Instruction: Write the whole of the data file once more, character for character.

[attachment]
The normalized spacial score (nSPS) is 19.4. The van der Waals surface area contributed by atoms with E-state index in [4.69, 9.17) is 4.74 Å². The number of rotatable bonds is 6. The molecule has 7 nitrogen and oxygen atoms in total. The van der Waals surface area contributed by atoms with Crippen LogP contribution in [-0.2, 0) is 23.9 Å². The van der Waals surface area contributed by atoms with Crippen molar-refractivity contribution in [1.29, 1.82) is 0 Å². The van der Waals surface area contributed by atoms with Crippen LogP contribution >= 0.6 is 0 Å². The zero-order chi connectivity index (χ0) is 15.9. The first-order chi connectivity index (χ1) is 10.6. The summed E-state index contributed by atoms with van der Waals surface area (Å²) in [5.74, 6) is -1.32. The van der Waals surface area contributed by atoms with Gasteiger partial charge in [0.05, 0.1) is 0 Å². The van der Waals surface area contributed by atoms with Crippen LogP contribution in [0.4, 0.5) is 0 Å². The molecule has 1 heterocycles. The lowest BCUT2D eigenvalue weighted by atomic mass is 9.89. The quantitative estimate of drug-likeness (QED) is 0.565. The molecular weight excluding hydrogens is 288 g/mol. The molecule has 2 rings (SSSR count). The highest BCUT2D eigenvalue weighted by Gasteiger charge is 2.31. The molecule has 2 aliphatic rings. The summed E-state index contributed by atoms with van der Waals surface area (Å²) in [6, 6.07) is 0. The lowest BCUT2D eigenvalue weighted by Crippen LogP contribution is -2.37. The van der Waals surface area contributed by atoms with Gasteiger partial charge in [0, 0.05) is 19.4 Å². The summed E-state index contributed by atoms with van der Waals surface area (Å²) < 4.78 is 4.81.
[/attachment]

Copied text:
The normalized spacial score (nSPS) is 19.4. The van der Waals surface area contributed by atoms with E-state index in [4.69, 9.17) is 4.74 Å². The number of rotatable bonds is 6. The molecule has 7 nitrogen and oxygen atoms in total. The van der Waals surface area contributed by atoms with Crippen LogP contribution in [-0.2, 0) is 23.9 Å². The van der Waals surface area contributed by atoms with Crippen molar-refractivity contribution in [1.29, 1.82) is 0 Å². The van der Waals surface area contributed by atoms with Crippen LogP contribution >= 0.6 is 0 Å². The zero-order chi connectivity index (χ0) is 15.9. The first-order chi connectivity index (χ1) is 10.6. The summed E-state index contributed by atoms with van der Waals surface area (Å²) in [5.74, 6) is -1.32. The van der Waals surface area contributed by atoms with Gasteiger partial charge in [0.05, 0.1) is 0 Å². The van der Waals surface area contributed by atoms with Crippen LogP contribution in [0.4, 0.5) is 0 Å². The molecule has 1 heterocycles. The lowest BCUT2D eigenvalue weighted by atomic mass is 9.89. The quantitative estimate of drug-likeness (QED) is 0.565. The molecular weight excluding hydrogens is 288 g/mol. The molecule has 2 rings (SSSR count). The highest BCUT2D eigenvalue weighted by Gasteiger charge is 2.31. The molecule has 2 aliphatic rings. The summed E-state index contributed by atoms with van der Waals surface area (Å²) in [6, 6.07) is 0. The lowest BCUT2D eigenvalue weighted by Crippen LogP contribution is -2.37. The van der Waals surface area contributed by atoms with Gasteiger partial charge in [0, 0.05) is 19.4 Å². The summed E-state index contributed by atoms with van der Waals surface area (Å²) < 4.78 is 4.81.